The hottest property market in India, Mumbai now ranks amongst the top 20 costliest cities in the world. One can buy little less than 1,000 sq ft with a budget of $1 million in few of sought-after localities of country’s commercial capital. Knight Frank’s annual wealth report revealed that with that amount one can buy 237 sq ft space in Hong Kong, which ranks on the second position in the tally.
A year ago, property market of Mumbai ranked 15th in this list, where $1 million could fetch 1,065 sq ft space.
The rapid wealth creation in India is giving rise in Indian financial capital’s ranking on this count. With respect to wealthy population, the country is expected to be the third largest contributor in Asia, after china and Japan by 2022.
Among 314 global cities, Mumbai ranks 47th on the Knight Frank City Wealth Index. The index is derived from four major indicators that are, wealth, investments, lifestyle and future. It is estimated that between 2017 and 2022, Mumbai and Delhi would be among the top 10 markets to witness highest growth in households, earning more than $250,000 annually.
If measured in terms of wealth alone, where in the index evaluates the number of the Ultra High Net Worth Individuals, High Net Worth Individuals (HNWIs) and rate of wealth generation in a city, Mumbai ranks in the top 20 cities, with Delhi at 22nd and Bengaluru at 26th positions.
According to the report, between 2016 and 2017, India’s wealthy population in the prime $5 million-plus category rose to 47,720 individuals recording 21% growth. This is than double the global average of 9%, and one and half times the Asia average of 14%.
Furthermore, between 2017 and 2022, the segment in India is expected to increase by staggering 71%, in terms of estimates. Again, above the Asia’s 61% and the global average of 43%.
Samantak Das, Chief Economist & National Director – Research, Knight Frank India said, “India is one of the major drivers of UHNWI population growth in Asia, which is a bright spot in the global landscape…However, the inclination to invest in property is lower for the ultra-wealthy Indians compared to their global peers. Only 23% wealthy Indians are interested to invest in property (excluding a primary residence and secondary home) in India compared to 43% globally.”
Between 2016 and 2017, nation’s affluent class in the super prime $50 million and above category also grew by 21%, which is more than double the global average of 10% and above the Asia average of 15%.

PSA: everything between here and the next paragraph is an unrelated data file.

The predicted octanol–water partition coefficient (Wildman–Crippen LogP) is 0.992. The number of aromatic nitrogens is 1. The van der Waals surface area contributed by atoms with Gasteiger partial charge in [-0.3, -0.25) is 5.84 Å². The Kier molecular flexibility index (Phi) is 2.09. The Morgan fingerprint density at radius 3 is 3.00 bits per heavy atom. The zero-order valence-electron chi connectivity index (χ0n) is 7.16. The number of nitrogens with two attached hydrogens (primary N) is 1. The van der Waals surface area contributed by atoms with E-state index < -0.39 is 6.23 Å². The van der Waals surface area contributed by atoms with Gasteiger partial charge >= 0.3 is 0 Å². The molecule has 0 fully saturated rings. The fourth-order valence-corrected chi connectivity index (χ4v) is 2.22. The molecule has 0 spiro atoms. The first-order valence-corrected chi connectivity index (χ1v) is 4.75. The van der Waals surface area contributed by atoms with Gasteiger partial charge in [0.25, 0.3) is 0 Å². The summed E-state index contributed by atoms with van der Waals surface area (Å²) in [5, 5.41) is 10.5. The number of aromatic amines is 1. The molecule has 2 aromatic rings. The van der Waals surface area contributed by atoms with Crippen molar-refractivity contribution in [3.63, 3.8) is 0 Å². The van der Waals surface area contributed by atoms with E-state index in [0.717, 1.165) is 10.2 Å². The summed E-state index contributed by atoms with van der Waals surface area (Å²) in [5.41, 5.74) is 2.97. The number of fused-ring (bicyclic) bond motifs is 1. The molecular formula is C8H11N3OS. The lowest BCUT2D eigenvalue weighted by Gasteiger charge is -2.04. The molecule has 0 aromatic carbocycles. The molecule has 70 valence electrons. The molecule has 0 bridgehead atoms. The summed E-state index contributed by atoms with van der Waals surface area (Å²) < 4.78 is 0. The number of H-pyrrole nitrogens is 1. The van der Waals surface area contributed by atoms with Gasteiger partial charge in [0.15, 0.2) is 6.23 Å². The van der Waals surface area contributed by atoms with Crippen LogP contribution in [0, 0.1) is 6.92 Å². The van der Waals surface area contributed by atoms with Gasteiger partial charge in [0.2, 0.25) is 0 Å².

India is estimated to add more than 2,000 individuals in this category by the end of 2022, at a growth rate of 71%, which again is above Asia’s 55% and world average of 40%.
In the same period, the superrich in the country belonging to the trophy $500 million and above category also grew by 18%, marginally above the global average of 11% and the Asian average of 16%. India is expected to have 340 individuals in this category at a growth rate of 70% by the end of 2022.
Nicholas Holt, Head of Research for Asia Pacific, Knight Frank Asia Pacific said, “2017 was a relatively strong year for growth in Asia-Pacific, which has been reflected in the growth in wealthy individuals across the region. Despite global headwinds including a rising interest rate environment, the continued rebalancing of the Chinese economy and tensions around trade, the region is set for further growth in 2018, with wealth increasingly being accumulated through new sources of growth including technology related industries.”
During the period, an impressive 97 per cent respondents from the wealthy population in India saw an increase in their wealth as compared to 72 per cent globally and 88 per cent in Asia. However, at 17 per cent, property investments was amongst the lowest contributing factors that led to increase in wealth amongst Indians, compared to 50 per cent globally and 30 per cent for Asia.
In 2017, while 95 per cent respondents claimed that India’s wealthy people increased their investments into equities, 50 per cent said that investments into property declined that year. In India, investment allocation into property at 36 per cent was lower than globally 43 per cent and Asia at 39 per cent.
According to Das, the top choices are UK, USA and UAE for those who are looking to invest outside India.